When trying to convince the public you are not harming children, most would agree it’s best not to defend Hitler.
In what I sincerely hope was a moment of paranoid illiteracy, Department of Immigration and Border Protection secretary Michael Pezzullo has implied the former fascist leader of Germany may not have sought to use detention as a form of dehumanisation.
Pezzullo’s piece, titled “Immigration detention and children: separating fact from fiction” and published on the department website, is supposed to defend the appalling conditions faced by refugees in Australian offshore detention camps. But the third paragraph works against that goal:
“Recent comparisons of immigration detention centres to ‘gulags’; suggestions that detention involves a ‘public numbing and indifference’ similar to that allegedly experienced in Nazi Germany; and persistent suggestions that detention facilities are places of ‘torture’ are highly offensive, unwarranted and plainly wrong – and yet they continue to be made in some quarters.”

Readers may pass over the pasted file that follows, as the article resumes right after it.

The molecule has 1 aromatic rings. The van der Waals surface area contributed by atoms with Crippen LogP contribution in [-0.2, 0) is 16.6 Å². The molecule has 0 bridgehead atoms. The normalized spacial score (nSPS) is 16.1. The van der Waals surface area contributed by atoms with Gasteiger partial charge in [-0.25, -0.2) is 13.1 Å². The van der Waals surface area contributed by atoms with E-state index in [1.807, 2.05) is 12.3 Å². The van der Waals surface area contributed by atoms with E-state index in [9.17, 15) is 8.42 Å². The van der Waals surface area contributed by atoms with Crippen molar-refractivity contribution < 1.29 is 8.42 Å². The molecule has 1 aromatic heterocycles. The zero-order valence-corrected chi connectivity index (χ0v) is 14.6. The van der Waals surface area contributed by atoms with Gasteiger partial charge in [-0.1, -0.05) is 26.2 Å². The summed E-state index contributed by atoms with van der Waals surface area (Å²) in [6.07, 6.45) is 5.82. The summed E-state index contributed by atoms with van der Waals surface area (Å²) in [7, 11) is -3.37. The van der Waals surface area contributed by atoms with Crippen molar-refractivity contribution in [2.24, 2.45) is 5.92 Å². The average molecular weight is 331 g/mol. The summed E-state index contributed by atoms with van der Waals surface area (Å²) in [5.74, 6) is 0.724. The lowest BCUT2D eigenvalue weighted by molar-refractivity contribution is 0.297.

That’s right, “allegedly.” The word is used far too often in news and opinion writing to lessen chances of a lawsuit, but it’s hard to believe someone thinks Hitler will take them to court. For starters, you cannot defame the dead. Secondly, if SBS’s abundant World War II documentaries have taught me anything, there is little doubt surrounding Nazi Germany’s dehumanisation program.
It’s no wonder the claims continue when Border Force gives Hitler an out while trying to say it’s not fascist.
On one hand, the “allegedly” could just be modern legal posturing and bad writing. On the other, the Australian Government may legitimately believe the detention of and scaremongering about refugees might not dehumanise them. (Or, more likely, it is fully aware what scaremongering does and is hoping nobody catches on.)
Pezzullo wrote the piece because, “for the reputation of my department and its officers, it is crucial that I set the record straight.” The likely-typo might have done just that.
It’s worth remembering that Germany is today among the most compassionate countries in Europe when it comes to supporting desperate refugees. Australia, however, focuses on a small number of Christian refugees while still clinging to the White Australia Policy.Want more? Stay updated on Twitter and Facebook: